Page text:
lola Wrote: ------------------------------------------------------- > @ cpk123: I agree with your reasoning and I’m > pretty sure that if a prob like that comes up on > the exam, you should be using the RE cost for the > entire equity amount, provided the breakpoint is > higher than the amount they’re trying to raise. > > @ Dubs: remember there’s that formula about the > breakpoint in the optimal capital budget, where > the breakpoint = RE / %of equity in the capital > structure. So once you get that breakpoint, > compare it with the amount they’re trying to > raise. If: > > breakpoint > amt to be raised – use RE cost > breakpoint < amt to be raised – use new common > equity cost > > I think that’s the foolproof rule you’re after > > hth Thanks for your responses everyone, Lola to the rescue as usual

This is not bad question at all. My thinking: Since (120 * 0.55) = 66 > (150 % 0.4) = 60. So there is enough retained earning to support the optimal capital structure. Since we do not need to issue new stocks, use retained earnings cost . Let me know if this is correct. I type too slow. There are a million post since I read this.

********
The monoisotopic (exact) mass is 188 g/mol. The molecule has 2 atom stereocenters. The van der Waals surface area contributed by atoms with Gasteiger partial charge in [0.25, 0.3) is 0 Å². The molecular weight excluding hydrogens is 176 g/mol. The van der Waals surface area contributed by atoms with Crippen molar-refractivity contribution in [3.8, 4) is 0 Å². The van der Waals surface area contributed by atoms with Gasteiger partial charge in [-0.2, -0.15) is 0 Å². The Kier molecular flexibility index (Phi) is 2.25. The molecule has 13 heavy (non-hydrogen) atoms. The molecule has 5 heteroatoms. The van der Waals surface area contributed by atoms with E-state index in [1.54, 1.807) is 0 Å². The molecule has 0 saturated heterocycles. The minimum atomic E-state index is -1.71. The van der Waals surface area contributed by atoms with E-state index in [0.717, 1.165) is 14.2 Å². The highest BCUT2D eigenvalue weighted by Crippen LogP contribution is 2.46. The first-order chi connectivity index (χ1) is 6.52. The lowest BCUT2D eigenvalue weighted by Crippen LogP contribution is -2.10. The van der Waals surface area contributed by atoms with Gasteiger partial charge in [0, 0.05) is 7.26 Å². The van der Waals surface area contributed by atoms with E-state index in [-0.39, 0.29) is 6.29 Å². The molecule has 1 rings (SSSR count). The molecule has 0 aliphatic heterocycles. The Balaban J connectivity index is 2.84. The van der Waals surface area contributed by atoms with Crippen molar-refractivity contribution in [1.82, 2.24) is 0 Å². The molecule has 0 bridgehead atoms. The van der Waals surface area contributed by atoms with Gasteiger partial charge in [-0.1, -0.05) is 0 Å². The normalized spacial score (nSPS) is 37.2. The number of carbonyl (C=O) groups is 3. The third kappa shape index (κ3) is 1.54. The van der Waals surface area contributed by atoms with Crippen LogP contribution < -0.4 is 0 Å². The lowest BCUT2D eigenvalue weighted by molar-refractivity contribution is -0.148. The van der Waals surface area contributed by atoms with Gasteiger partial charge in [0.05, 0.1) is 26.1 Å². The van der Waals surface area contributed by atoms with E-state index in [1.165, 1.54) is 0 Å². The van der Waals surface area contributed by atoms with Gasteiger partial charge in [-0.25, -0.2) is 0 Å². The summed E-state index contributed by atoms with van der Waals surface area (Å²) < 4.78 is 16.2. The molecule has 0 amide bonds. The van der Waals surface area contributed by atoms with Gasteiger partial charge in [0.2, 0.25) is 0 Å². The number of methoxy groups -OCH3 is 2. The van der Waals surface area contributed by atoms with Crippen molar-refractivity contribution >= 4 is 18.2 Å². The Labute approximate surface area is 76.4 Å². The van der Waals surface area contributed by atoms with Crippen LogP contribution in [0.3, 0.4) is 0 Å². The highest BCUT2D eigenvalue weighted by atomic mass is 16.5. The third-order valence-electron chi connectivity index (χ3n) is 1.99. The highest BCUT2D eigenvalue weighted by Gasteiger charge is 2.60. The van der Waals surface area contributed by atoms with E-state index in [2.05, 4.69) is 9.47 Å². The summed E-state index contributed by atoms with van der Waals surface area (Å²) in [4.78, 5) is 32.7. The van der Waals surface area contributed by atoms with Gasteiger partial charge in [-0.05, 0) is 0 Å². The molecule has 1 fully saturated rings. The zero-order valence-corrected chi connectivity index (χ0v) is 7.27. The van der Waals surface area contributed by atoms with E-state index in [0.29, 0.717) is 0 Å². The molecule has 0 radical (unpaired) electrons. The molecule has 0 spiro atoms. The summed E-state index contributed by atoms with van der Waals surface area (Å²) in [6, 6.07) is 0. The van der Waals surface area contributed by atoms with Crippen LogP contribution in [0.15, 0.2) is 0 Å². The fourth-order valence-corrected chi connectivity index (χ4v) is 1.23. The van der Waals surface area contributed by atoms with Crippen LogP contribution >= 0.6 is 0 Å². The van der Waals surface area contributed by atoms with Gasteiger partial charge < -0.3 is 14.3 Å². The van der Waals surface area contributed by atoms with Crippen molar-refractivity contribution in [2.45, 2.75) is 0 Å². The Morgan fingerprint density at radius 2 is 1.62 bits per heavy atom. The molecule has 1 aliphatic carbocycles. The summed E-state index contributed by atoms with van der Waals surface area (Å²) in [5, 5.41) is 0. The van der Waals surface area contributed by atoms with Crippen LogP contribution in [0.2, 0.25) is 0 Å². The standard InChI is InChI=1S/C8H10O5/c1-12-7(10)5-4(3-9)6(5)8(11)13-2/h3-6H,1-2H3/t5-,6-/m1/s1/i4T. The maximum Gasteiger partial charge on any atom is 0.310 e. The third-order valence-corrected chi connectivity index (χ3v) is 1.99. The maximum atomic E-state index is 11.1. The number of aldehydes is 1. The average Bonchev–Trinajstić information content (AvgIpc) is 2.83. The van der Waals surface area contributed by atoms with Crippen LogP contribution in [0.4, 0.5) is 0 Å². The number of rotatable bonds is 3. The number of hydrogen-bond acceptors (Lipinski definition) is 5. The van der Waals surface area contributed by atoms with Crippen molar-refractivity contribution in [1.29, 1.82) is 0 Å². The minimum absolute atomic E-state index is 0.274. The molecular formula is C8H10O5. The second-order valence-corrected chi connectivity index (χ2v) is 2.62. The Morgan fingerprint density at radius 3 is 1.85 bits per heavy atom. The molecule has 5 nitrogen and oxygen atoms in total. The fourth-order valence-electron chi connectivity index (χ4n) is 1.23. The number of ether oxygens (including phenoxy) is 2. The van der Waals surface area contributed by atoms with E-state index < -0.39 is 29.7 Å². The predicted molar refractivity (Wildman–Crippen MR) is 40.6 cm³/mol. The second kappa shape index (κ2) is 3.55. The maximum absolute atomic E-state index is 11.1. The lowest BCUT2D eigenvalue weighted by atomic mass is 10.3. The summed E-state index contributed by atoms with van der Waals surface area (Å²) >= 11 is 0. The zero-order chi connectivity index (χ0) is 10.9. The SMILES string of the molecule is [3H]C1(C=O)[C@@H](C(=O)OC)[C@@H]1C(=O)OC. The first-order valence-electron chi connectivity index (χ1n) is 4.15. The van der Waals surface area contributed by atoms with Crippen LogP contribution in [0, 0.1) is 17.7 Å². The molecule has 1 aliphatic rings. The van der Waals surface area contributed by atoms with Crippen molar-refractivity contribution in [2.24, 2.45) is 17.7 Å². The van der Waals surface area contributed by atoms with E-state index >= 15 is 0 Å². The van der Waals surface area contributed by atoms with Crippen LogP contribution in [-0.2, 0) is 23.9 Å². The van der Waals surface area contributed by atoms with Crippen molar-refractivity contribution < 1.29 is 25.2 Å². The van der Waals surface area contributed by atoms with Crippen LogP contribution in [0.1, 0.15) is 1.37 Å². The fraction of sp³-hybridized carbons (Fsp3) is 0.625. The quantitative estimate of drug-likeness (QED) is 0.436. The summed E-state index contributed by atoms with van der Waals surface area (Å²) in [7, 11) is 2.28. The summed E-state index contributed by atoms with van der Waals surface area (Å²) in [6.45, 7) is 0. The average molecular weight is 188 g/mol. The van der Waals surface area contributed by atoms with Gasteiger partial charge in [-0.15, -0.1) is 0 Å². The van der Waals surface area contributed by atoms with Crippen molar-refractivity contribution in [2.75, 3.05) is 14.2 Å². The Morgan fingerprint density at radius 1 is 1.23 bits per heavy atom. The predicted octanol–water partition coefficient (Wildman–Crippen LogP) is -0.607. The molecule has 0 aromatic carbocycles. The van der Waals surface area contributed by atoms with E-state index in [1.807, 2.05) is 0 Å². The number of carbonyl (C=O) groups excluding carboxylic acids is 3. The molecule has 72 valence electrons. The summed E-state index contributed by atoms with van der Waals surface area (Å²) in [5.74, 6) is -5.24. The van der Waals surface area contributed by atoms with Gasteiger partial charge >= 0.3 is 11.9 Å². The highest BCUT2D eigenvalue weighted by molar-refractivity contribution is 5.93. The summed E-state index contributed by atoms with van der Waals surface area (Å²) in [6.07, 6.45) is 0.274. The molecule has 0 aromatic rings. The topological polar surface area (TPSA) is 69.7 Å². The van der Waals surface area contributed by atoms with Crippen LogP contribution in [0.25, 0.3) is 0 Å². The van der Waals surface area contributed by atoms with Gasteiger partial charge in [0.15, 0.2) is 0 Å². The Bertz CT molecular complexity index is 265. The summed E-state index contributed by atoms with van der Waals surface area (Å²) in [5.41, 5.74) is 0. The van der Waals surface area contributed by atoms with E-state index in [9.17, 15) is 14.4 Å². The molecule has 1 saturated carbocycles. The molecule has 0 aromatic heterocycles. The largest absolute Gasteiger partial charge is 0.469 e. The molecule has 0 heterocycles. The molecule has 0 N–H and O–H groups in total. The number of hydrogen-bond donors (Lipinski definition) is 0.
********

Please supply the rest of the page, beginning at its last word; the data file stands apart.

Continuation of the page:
I agree with your logic cpk: the marginal cost of capital is equal to the weighted cost of capital because no new capital needs to be raised. If they needed to raise 500 million, the would need to go back out to debt and equity markets, and the marginal cost of capital could be higher than the weighted average cost of capital. Leverage acts as a multiplier to the amount of capital that can be generated with a dollar of equity. Here, the leverage ratio is 2.5, so you can fund \$165 worth of capital projects with the \$66 from retained earnings. The assumption is that the difference is made up with preferred stock (\$16.5) and debt (\$82.5). The result is no change in the capital structure. It is for the same reason that we see the leverage multiplier in the Du Pont equations. Adding debt usually increases ROE (provided interest expense is not unduly large), because instead of funding a project that generates say \$10 with \$100 in equity (and getting an ROE of 10%), you fund it with say \$40 in equity and \$60 in debt (getting an ROE of 25%). ROE was increased by a factor of the leverage multiplier of 2.5. One question for the group: assume they wanted to raise \$166 million in capital (i.e., one million from an outside source). Wouldn’t we need to use both the cost of retained earnings and the cost of new equity in a weighted average to calculate the marginal cost of capital (rather than ignoring the cost of retained earnings and using only the cost of new equity).